Survey shows parents are open to using tech to monitor unsupervised kids
Privacy issues are a big topic in America right now, but for kids under 17 privacy is almost always going to be dependent upon their parents. There are no unlawful search and seizure laws governing parents, and a new survey indicates that Big Mother and Father may soon be watching. The survey, conducted by the home automation and security company Piper, shows that a majority of parents interviewed would be willing to use technology to monitor their unsupervised children.
Of the 500 parents interviewed for Piper's survey, 60 percent indicated they were open to the idea of using technology to monitor their kids when they're unsupervised at home. Still, those kids are probably doing their homework, right? Mom and Dad apparently aren't so sure, as only 5 percent of surveyed guardians said they thought kids would stay on track and complete their homework if left alone.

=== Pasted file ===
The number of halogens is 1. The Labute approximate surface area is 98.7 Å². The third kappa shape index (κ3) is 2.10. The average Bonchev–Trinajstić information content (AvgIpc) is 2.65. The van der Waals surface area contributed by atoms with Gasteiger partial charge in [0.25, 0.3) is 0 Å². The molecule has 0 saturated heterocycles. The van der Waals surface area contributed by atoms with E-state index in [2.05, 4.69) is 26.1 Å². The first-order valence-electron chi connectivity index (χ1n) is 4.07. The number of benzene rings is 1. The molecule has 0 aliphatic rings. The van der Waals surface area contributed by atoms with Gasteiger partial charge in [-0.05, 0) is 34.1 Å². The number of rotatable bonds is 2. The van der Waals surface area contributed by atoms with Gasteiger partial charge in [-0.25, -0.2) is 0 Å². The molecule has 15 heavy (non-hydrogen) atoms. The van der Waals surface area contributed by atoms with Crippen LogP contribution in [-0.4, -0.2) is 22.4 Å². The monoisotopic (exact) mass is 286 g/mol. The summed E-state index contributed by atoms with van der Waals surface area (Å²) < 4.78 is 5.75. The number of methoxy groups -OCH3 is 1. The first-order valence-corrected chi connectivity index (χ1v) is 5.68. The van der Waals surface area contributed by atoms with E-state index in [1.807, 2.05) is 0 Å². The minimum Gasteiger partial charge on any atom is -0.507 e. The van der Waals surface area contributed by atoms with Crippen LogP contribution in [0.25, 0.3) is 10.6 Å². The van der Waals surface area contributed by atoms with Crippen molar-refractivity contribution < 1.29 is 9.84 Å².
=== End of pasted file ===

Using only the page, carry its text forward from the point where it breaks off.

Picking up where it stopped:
With that in mind, their concern is understandable; these kids are spending a lot of time alone. 40.6 percent of respondents said their children spend four to five days a week unsupervised after school, while 35.2 percent reported their kids spent at least one to two afternoons unsupervised.
Interestingly, while 60 percent of these parents are open to monitoring, only half of them think it would actually work. When asked if remote monitoring would make their kids more or less likely to follow the rules at home after school, 47 percent said it wouldn't make a difference. Kids will be kids, after all.
What are your feelings on monitoring your children? Should modern technology give parents more control over keeping track of their kids? Are freedom, trust, and autonomy an important part of a youth's development? Let us know in the comments.
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